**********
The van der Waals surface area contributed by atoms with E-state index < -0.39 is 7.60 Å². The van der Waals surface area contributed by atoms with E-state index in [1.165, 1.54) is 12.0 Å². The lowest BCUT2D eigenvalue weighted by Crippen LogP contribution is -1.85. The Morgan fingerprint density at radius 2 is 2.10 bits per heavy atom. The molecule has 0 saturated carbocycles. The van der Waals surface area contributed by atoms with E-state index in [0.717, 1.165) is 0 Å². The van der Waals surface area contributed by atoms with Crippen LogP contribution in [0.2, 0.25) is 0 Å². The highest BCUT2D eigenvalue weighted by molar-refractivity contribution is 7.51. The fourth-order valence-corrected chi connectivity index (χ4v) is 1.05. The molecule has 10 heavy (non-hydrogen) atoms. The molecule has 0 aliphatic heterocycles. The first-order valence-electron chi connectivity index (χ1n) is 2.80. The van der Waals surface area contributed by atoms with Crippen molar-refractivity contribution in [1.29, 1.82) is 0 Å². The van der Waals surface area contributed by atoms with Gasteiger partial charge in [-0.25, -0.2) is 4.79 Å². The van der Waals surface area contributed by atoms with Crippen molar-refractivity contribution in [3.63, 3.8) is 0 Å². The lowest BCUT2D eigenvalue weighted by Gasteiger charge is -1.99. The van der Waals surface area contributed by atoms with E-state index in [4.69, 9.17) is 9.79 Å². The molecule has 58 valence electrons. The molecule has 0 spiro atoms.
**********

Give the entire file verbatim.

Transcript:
The van der Waals surface area contributed by atoms with E-state index < -0.39 is 7.60 Å². The van der Waals surface area contributed by atoms with E-state index in [1.165, 1.54) is 12.0 Å². The lowest BCUT2D eigenvalue weighted by Crippen LogP contribution is -1.85. The Morgan fingerprint density at radius 2 is 2.10 bits per heavy atom. The molecule has 0 saturated carbocycles. The van der Waals surface area contributed by atoms with E-state index in [0.717, 1.165) is 0 Å². The van der Waals surface area contributed by atoms with Crippen LogP contribution in [0.2, 0.25) is 0 Å². The highest BCUT2D eigenvalue weighted by molar-refractivity contribution is 7.51. The fourth-order valence-corrected chi connectivity index (χ4v) is 1.05. The molecule has 10 heavy (non-hydrogen) atoms. The molecule has 0 aliphatic heterocycles. The first-order valence-electron chi connectivity index (χ1n) is 2.80. The van der Waals surface area contributed by atoms with Crippen molar-refractivity contribution in [1.29, 1.82) is 0 Å². The van der Waals surface area contributed by atoms with Gasteiger partial charge in [-0.25, -0.2) is 4.79 Å². The van der Waals surface area contributed by atoms with Crippen molar-refractivity contribution in [3.63, 3.8) is 0 Å². The lowest BCUT2D eigenvalue weighted by Gasteiger charge is -1.99. The van der Waals surface area contributed by atoms with E-state index in [4.69, 9.17) is 9.79 Å². The molecule has 58 valence electrons. The molecule has 0 spiro atoms.